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Whale  Sharks

Whale sharks (Rhincodon typus), are the largest fish in the sea. They can grow up to a length of 20m and are thought to live up to 100 years. They feed mainly on zooplankton and tiny fish that they filters out the water.

Reproduction wise, whale sharks mature at 30 years old, when they get around 9m long.

They are generally solitary animals, however, aggregations are found in several locations around the world, including Mafia Island, due to seasonally abundant food source.

Since 2012, a whale shark research programme has been funded by the WWF on Mafia in the hope of learning more about population structure, the sharks movement around the island, the impact of human disturbance regarding whale shark sighting and to come up with a tourist management programme.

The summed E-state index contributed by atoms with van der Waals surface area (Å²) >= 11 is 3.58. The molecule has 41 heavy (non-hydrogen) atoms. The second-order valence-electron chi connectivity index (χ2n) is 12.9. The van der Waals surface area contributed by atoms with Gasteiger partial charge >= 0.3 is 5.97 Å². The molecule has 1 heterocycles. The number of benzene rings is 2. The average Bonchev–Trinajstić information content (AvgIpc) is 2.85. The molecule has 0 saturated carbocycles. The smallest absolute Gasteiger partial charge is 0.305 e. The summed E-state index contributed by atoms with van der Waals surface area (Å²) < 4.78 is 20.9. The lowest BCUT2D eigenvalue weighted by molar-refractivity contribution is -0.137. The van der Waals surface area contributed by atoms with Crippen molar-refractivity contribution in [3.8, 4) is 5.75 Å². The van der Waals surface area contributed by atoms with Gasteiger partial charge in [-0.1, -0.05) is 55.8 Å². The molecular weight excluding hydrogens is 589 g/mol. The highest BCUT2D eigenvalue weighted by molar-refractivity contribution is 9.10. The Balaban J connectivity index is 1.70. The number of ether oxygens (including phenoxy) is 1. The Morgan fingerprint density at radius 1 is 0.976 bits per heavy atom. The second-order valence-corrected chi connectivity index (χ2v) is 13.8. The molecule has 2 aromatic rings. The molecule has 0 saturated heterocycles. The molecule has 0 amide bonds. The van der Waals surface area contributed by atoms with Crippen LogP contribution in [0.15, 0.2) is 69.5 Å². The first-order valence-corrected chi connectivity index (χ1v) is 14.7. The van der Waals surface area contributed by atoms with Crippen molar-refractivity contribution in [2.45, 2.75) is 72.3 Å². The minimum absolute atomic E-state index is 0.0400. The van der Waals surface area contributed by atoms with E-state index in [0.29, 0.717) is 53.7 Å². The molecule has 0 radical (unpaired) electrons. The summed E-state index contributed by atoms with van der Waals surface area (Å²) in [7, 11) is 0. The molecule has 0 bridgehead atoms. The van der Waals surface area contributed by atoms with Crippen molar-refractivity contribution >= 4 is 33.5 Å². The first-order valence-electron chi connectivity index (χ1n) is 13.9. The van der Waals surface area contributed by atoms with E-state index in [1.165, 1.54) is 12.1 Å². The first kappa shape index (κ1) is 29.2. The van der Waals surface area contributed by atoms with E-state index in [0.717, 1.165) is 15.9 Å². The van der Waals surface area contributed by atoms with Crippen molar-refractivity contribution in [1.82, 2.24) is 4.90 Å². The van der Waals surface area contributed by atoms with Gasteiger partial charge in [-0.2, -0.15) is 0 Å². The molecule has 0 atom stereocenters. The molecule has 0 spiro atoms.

A code of conduct has since been put in place to assure the being of the sharks, and to minimise our impact on their behaviour.

  • Swimmers must not touch the shark or block its path.
  • They must stay 2m from the head and 3m from the tail.
  • The boats have to maintain a 20m distance from the shark and reduce their speed (10kts within 1km and 2kts within 50m).
  • One boat per shark at a time and no more than 10 people snorkelling with the sharks at any one time.

We were lucky enough to experience a swim with these gentle giants, it helped remind us of the respect we must show these beautiful creatures of the ocean.

By Camille Pépin - Tanzania Marine Volunteer

Find out more about Frontier's volunteering projects in Tanzania.

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